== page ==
Average GDP per capita of Iran was about 6,815.57 USD in 2011 according to the World Bank [26]. Since most of this production is related to the oil and gas exports it is expected that mentioned value should decrease in 2013 due to oil embargoes against Iran. However, it was not possible for us to analyze whether consumers income was higher or lower than GDP per capita. On the other hand, presently it is not possible to evaluate the value of national currency (Iranian rial) due to its various rates for different applications. Reporting GDP has been stopped by the Central Bank of Iran since 2012, so it was really time consuming and hard to find GDP. However, considering every USD as 1224 Rials for exchanging money at official markets, near 90 percent of correspondent’s income was assigned to be higher than the GDP per capita. It was formerly revealed that Iranian middle class income at Tehran is relatively high in comparison with income of individuals in adjacent major cities.

5.2. Wine Consumption Behavior

Iranian consumer wine consumption behavior is summarized in Table 2. Among all alcoholic beverages it was found that beer was the most popular and preferred. Our additional question in the survey showed that most correspondents would agree with the concept of legalization of wine consumption rather than excessive use of homemade toxic wine. Recent news has reported that homemade wines contaminated with methanol has caused death of several Iranians [27]. In practice, there is a thriving trade in locally made or smuggled alcohol, with the temptation for unscrupulous or ignorant dealers to make more money by adulterating their products.

World Health Organization has reported the pure alcohol consumption among adults (age 15+) in liters per capita per year for 2011 in Iran [28]. Recorded value for Iran is 0.02 liter per capita in a year , while unrecorded value is predicted to be near 1 liter per capita. Wine and spirit (distilled beverage) consumption rate has not been announced. Beer consumption rate is as equal as total consumption. It is estimated that recorded consumption rate is related to non alcoholic beer industry sales that have been verified by government.

Backing to our questionnaire results, Iranian consumer wine consumption behavior is summarized in Table 2. 70 percent of correspondent claimed that they consume wine products at least once a week. Individuals with more monthly income tend to consume wine more often. It was a great attraction for consumption of red wine while just 25 percent of correspondents preferred white or blush wine. The Comparison between wine consumers who prefer dry and sweet wines is presented in Table 3. The men tend to like dry wine while the women preferred sweet wine in general. It was find that middle- age consumers tend to drink dry wine rather than sweet wine. In younger consumers no relation was developed between age and preference of dry or sweet wine. Consumers with lower income tend to dry wine more than the others.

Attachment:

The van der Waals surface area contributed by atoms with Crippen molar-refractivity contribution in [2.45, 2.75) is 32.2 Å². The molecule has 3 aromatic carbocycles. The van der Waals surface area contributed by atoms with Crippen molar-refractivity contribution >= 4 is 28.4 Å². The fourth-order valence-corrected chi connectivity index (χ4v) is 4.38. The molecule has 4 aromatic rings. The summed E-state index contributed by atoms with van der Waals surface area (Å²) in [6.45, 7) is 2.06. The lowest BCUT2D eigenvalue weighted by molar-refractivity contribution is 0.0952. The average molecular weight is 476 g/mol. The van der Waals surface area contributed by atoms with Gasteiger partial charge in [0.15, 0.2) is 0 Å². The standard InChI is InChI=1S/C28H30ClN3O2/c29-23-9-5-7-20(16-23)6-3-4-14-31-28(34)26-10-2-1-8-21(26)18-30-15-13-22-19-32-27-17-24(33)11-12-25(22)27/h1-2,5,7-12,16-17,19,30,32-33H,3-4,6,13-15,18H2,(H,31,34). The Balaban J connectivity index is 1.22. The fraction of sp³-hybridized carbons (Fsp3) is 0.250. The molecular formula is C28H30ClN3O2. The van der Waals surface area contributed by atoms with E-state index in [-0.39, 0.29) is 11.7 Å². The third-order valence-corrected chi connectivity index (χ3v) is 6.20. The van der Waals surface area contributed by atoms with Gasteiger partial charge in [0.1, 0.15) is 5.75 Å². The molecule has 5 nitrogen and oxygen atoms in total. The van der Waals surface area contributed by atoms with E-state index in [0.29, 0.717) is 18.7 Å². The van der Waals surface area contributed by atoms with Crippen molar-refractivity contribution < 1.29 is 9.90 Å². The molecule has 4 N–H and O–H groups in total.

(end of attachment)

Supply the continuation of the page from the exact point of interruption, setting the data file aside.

5.3. Wine Purchasing Behavior

In general, the respondents consume 2.38 bottles of wine per month. The average amount of money spent on wine monthly is 18.10 USD. The summary of the Iranian consumer wine behavior in purchasing is shown in Table 4. The majority of respondents buy wine from dealers. Some buy their wines from second country and ask smuggler to carry their purchased wines in to Iran. It was apparent that men buy more wines than women. In preferences for naming wine from specific countries as their preferred location of production, 62% percent could not recognize the originality of their purchased wines. 22 % preferred Wine from France. 13% tend to consume wine produced in Italy and Spain. We also asked correspondent about how they acquire information about wine.

Table 2. Iranian wine consumption behavior (N=533)

Table 3. The comparison of wine consumers who prefer dry and sweet wines

Table 4. The summary of the Iranian consumer wine purchasing behavior

Most of correspondents rely on traditional recommendations by friends and relatives. Internet was popular source for younger correspondents and women most used tastings for choosing. Less information was gathered from TV/radio by consumers.

It is obvious that accurate insight on the current status of population and income growth can help us to analyze absorptive capacity for wine consumption in the next generation. The diagram of Iranian population between years 1970 and 2012 is shown in Figure 1. It is revealed that in recent years especially between the years 1980 and 1990, a population boost was observed. Based on World Bank database[26], Iranian population currently is growing in a moderate pace and population growth is controlled.

It is reported that population growth rate has been reduced significantly in recent years and it is currently near 1 percent per year. However, still a massive number of young individual between the ages of 20 to 39 are potential targets for international wine industries. Figure 2 indicates the population pyramid for Iranian population in which most of the population is in its early adolescence.

Figure 1. Population growth in Iran, 1970–2012. (Based on data from World Bank)
Figure 2. The population pyramid for Iranian population

Increase in gross domestic product (GDP) per capita leads to increase in the ability of nation to purchase and to consume goods. Figure 3 shows GDP per capita diagram for Iran. Based on World Bank database [26], GDP per capita in Iran for year 2003 was near USD2000 while this value was increased up to USD6815 in 2011. This increase shows a fundamental change in purchasing power of Iranian consumers.

5.4. Practical Implications, Limitations and Future Research